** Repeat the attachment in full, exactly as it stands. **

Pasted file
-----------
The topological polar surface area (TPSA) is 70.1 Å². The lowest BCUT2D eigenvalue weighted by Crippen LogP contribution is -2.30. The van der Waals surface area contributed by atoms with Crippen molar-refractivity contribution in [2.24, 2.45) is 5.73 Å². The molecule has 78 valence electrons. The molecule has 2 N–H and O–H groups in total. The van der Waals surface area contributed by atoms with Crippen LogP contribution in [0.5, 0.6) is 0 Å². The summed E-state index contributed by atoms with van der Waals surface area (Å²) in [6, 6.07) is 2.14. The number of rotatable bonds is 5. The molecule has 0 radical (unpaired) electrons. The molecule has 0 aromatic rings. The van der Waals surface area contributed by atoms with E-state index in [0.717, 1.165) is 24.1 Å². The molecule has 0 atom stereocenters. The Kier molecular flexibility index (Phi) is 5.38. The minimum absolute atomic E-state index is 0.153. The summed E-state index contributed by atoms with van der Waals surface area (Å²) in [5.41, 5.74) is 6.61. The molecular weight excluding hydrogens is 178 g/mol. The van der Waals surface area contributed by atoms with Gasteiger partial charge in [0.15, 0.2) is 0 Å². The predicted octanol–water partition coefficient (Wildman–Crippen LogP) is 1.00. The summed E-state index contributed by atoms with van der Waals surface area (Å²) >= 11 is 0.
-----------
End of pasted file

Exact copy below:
The topological polar surface area (TPSA) is 70.1 Å². The lowest BCUT2D eigenvalue weighted by Crippen LogP contribution is -2.30. The van der Waals surface area contributed by atoms with Crippen molar-refractivity contribution in [2.24, 2.45) is 5.73 Å². The molecule has 78 valence electrons. The molecule has 2 N–H and O–H groups in total. The van der Waals surface area contributed by atoms with Crippen LogP contribution in [0.5, 0.6) is 0 Å². The summed E-state index contributed by atoms with van der Waals surface area (Å²) in [6, 6.07) is 2.14. The number of rotatable bonds is 5. The molecule has 0 radical (unpaired) electrons. The molecule has 0 aromatic rings. The van der Waals surface area contributed by atoms with E-state index in [0.717, 1.165) is 24.1 Å². The molecule has 0 atom stereocenters. The Kier molecular flexibility index (Phi) is 5.38. The minimum absolute atomic E-state index is 0.153. The summed E-state index contributed by atoms with van der Waals surface area (Å²) in [5.41, 5.74) is 6.61. The molecular weight excluding hydrogens is 178 g/mol. The van der Waals surface area contributed by atoms with Gasteiger partial charge in [0.15, 0.2) is 0 Å². The predicted octanol–water partition coefficient (Wildman–Crippen LogP) is 1.00. The summed E-state index contributed by atoms with van der Waals surface area (Å²) >= 11 is 0.